Mime’s New Star Is Trygve Wakenshaw

“Rubber-limbed” New Zealander Trygve Wakenshaw is “one of the most talented acts of the new mime movement,” Tristram Fane Saunders writes for the Telegraph. Trained at École Philippe Gaulier (“essentially RADA for clowns”), Wakenshaw has won a number of awards in New Zealand and Australia, and his new show Nautilus earned him a Foster’s nomination at last year’s Edinburgh Fringe.

“Compared to his edgier peers, Wakenshaw is endearingly traditional, using familiar tricks (invisible walls, climbing-the-rope, lipsyncing) in new and daring ways. Nautilus is a show that even the father of mime, Marcel Marceau, would recognise and enjoy.

“Working without props, and dressed in a plain grey suit, Wakenshaw leaps quickly between his surreal vignettes; he’s a dinosaur one moment, a self-basting chicken the next. Half the enjoyment comes from playing catch-up, though there’s rarely a moment when the audience can’t work out where (or what) he is.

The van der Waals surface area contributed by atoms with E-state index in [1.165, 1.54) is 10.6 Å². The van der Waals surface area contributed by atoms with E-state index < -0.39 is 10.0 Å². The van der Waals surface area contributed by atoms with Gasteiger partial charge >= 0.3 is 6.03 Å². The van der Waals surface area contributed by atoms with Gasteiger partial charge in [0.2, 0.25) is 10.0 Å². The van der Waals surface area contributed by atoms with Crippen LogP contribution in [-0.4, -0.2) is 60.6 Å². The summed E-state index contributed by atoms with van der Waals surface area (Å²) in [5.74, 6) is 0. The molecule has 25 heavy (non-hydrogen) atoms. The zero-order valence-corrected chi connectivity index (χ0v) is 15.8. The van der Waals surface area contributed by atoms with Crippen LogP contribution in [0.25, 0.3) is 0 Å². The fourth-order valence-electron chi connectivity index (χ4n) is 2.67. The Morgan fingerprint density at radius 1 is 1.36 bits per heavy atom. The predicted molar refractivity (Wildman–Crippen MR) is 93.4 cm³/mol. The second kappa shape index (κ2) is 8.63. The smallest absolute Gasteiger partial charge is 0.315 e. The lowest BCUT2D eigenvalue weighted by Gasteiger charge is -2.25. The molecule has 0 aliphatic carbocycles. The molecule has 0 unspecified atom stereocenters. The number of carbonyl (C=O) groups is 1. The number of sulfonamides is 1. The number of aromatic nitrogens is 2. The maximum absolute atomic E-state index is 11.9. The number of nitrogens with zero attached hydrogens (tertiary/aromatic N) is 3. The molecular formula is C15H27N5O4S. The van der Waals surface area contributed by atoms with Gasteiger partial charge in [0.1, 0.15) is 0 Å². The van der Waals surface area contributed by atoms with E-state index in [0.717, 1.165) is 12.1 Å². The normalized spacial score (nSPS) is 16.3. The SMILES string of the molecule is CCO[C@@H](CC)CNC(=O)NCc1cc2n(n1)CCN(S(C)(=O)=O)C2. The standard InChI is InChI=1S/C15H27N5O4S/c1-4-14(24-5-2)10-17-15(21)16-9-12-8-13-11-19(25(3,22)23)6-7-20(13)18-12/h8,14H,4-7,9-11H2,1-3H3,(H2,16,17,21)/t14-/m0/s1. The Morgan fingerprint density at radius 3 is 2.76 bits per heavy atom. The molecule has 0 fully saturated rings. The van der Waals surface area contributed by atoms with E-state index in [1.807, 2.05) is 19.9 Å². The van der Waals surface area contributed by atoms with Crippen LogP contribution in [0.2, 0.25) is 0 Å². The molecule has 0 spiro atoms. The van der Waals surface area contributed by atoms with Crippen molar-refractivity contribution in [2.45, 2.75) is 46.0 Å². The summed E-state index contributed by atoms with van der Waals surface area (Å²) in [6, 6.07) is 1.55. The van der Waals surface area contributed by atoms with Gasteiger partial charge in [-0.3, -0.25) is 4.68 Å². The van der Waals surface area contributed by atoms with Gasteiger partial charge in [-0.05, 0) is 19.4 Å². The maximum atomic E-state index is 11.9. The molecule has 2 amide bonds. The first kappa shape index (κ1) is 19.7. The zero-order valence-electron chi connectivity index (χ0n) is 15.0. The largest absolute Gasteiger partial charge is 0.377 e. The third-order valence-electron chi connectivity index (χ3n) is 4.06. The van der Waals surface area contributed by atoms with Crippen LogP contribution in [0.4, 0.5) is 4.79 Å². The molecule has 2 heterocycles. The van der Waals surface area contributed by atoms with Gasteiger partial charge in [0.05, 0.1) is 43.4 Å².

“He even finds room for social commentary: a creepy lothario gropes, then milks, a cow in a night-club, only to learn with force that ‘Moo means moo.’

“Tellingly, one of his creations is a smug, stand-up comedian, whose material is so formulaic the crowd can follow each word of his wordless routine. It’s a neat trick, allowing Wakenshaw to set out his stall as a radical alternative.

“Mime may never be the new rock ’n’ roll (though David Bowie did start out as a trained mime-artist), but Wakenshaw makes a strong case for it as the new comedy.”

Nautilus is on at the Soho Theatre in London until 23 January.

Original article by Tristram Fane Saunders, The Telegraph, January 14, 2016.


Tags: Nautilus  Telegraph (The)  Trygve Wakenshaw  

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